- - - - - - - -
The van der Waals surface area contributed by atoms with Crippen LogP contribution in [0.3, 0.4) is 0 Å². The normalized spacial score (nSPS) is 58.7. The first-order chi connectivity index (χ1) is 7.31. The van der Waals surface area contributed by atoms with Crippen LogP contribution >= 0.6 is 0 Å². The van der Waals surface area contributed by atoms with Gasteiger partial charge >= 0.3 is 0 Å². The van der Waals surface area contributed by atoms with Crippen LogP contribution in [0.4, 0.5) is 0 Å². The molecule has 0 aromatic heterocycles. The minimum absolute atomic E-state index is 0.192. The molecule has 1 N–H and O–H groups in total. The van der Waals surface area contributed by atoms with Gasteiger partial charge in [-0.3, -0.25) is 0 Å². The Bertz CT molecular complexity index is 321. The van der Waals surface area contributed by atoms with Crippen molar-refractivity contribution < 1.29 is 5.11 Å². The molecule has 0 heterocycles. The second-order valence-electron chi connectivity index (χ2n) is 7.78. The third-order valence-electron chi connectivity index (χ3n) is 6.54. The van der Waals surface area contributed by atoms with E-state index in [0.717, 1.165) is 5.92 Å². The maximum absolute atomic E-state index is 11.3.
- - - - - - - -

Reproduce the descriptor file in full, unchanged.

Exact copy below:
The van der Waals surface area contributed by atoms with Crippen LogP contribution in [0.3, 0.4) is 0 Å². The normalized spacial score (nSPS) is 58.7. The first-order chi connectivity index (χ1) is 7.31. The van der Waals surface area contributed by atoms with Crippen LogP contribution >= 0.6 is 0 Å². The van der Waals surface area contributed by atoms with Gasteiger partial charge >= 0.3 is 0 Å². The van der Waals surface area contributed by atoms with Crippen LogP contribution in [0.4, 0.5) is 0 Å². The molecule has 0 aromatic heterocycles. The minimum absolute atomic E-state index is 0.192. The molecule has 1 N–H and O–H groups in total. The van der Waals surface area contributed by atoms with Gasteiger partial charge in [-0.3, -0.25) is 0 Å². The Bertz CT molecular complexity index is 321. The van der Waals surface area contributed by atoms with Crippen molar-refractivity contribution < 1.29 is 5.11 Å². The molecule has 0 heterocycles. The second-order valence-electron chi connectivity index (χ2n) is 7.78. The third-order valence-electron chi connectivity index (χ3n) is 6.54. The van der Waals surface area contributed by atoms with E-state index in [0.717, 1.165) is 5.92 Å². The maximum absolute atomic E-state index is 11.3.